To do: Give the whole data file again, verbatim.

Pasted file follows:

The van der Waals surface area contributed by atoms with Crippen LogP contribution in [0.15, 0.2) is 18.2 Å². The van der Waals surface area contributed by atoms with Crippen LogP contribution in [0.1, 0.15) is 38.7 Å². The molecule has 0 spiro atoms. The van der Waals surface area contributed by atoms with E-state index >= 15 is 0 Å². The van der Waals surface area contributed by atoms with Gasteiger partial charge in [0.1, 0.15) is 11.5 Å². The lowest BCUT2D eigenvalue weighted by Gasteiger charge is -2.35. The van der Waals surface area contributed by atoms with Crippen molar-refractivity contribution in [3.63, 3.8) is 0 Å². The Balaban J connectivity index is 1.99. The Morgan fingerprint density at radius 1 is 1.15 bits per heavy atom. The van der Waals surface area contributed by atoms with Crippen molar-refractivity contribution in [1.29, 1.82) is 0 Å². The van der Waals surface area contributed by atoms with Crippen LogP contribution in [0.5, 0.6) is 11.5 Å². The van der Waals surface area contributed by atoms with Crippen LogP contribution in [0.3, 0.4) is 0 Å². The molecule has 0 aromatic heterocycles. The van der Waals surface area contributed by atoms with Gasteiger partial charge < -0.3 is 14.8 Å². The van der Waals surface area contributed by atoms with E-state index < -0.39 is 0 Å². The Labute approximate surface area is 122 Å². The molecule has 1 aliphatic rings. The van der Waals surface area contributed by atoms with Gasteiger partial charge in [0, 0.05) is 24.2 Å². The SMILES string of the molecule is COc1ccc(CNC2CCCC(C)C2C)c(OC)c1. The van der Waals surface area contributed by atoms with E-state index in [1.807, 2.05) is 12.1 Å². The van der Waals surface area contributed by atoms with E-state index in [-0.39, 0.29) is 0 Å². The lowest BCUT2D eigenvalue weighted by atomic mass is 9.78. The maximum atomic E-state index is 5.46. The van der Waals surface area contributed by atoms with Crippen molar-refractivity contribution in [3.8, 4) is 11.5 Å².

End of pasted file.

The van der Waals surface area contributed by atoms with Crippen LogP contribution in [0.15, 0.2) is 18.2 Å². The van der Waals surface area contributed by atoms with Crippen LogP contribution in [0.1, 0.15) is 38.7 Å². The molecule has 0 spiro atoms. The van der Waals surface area contributed by atoms with E-state index >= 15 is 0 Å². The van der Waals surface area contributed by atoms with Gasteiger partial charge in [0.1, 0.15) is 11.5 Å². The lowest BCUT2D eigenvalue weighted by Gasteiger charge is -2.35. The van der Waals surface area contributed by atoms with Crippen molar-refractivity contribution in [3.63, 3.8) is 0 Å². The Balaban J connectivity index is 1.99. The Morgan fingerprint density at radius 1 is 1.15 bits per heavy atom. The van der Waals surface area contributed by atoms with Crippen molar-refractivity contribution in [1.29, 1.82) is 0 Å². The van der Waals surface area contributed by atoms with Crippen LogP contribution in [0.5, 0.6) is 11.5 Å². The van der Waals surface area contributed by atoms with Crippen LogP contribution in [0.3, 0.4) is 0 Å². The molecule has 0 aromatic heterocycles. The van der Waals surface area contributed by atoms with Gasteiger partial charge < -0.3 is 14.8 Å². The van der Waals surface area contributed by atoms with E-state index < -0.39 is 0 Å². The Labute approximate surface area is 122 Å². The molecule has 1 aliphatic rings. The van der Waals surface area contributed by atoms with Gasteiger partial charge in [0, 0.05) is 24.2 Å². The SMILES string of the molecule is COc1ccc(CNC2CCCC(C)C2C)c(OC)c1. The van der Waals surface area contributed by atoms with E-state index in [1.807, 2.05) is 12.1 Å². The van der Waals surface area contributed by atoms with E-state index in [-0.39, 0.29) is 0 Å². The lowest BCUT2D eigenvalue weighted by atomic mass is 9.78. The maximum atomic E-state index is 5.46. The van der Waals surface area contributed by atoms with Crippen molar-refractivity contribution in [3.8, 4) is 11.5 Å².